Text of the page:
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UK Footballers Ask FIFA for Permission to Display Poppy

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England, Wales, Scotland and N. Ireland football associations want to display wartime rememberance symbol.

The football associations of the four U.K. home nations will ask FIFA for permission to display poppy emblems in international games scheduled for next month.

The decision by the England, Wales, Scotland and Northern Ireland football associations came after a law change by FIFA last month permitting players to wear the poppy if opposing teams and organizers also agreed.

The football associations had been fined for displaying the poppy on team shirts in games played last year.

Worn as a symbol of wartime remembrance in Britain and a number of other Western countries in the week leading to Remembrance Sunday, the poppy fell foul of FIFA rules which say players cannot display political, religious or commemorative symbols on their kit.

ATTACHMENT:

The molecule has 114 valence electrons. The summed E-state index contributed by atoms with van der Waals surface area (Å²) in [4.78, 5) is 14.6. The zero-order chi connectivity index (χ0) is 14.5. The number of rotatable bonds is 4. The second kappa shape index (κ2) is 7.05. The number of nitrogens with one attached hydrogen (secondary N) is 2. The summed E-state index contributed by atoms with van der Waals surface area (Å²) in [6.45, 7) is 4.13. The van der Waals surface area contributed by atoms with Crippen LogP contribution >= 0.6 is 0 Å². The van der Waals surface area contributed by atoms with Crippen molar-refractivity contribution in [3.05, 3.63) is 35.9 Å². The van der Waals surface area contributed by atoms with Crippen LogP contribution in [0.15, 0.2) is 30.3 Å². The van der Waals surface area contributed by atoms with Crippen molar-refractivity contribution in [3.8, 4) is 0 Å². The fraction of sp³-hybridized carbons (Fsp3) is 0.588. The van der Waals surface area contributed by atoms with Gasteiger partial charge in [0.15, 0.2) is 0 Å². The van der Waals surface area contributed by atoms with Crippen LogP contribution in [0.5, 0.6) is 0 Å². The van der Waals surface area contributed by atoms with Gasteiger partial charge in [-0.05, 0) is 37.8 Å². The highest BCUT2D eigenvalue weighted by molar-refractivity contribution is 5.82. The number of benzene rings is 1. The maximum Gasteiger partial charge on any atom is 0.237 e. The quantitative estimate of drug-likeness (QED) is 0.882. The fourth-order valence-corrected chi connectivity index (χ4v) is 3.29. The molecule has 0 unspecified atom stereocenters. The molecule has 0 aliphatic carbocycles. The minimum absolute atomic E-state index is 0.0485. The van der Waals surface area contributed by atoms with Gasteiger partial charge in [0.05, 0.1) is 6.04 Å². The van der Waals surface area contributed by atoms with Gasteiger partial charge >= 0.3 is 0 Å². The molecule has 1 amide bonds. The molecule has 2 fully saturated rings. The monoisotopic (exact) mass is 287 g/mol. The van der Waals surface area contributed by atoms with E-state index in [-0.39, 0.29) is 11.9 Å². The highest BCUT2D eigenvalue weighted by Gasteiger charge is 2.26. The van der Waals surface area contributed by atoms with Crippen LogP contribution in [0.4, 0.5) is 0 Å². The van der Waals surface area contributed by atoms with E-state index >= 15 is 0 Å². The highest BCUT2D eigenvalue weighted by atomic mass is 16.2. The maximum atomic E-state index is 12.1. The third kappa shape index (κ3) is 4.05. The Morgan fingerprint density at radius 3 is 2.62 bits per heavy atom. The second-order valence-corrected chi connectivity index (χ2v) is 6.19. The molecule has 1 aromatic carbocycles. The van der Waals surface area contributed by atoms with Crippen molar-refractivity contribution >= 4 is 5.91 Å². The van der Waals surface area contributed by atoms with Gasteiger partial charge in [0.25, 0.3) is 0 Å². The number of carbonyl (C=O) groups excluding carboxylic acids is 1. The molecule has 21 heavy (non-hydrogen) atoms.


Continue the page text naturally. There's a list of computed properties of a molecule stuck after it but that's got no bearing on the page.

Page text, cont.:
British Prime Minister Theresa May last year condemned FIFA for its "utterly outrageous" ban on wearing symbolic poppies in international matches.

"Our football players want to recognize and respect those who have given their lives for our safety and security. I think it is absolutely right that they should be able to do so," May told lawmakers in parliament.

The Republic of Ireland was also fined the equivalent of €4,700 ($5,460) after Irish players wore a commemorative symbol to mark the 100th anniversary of the 1916 Easter Rising in a game against Switzerland in March last year.

Northern Ireland will host Switzerland in the first leg of a clash for the 2018 World Cup and Scotland will face the Netherlands in a friendly on Thursday, Nov. 9.

England will take on Germany at Wembley and Wales will go to France on Friday, Nov. 10.

Remembrance Sunday will be observed on Nov. 12. The day will also mark the 99th anniversary of the end of fighting in the First World War.


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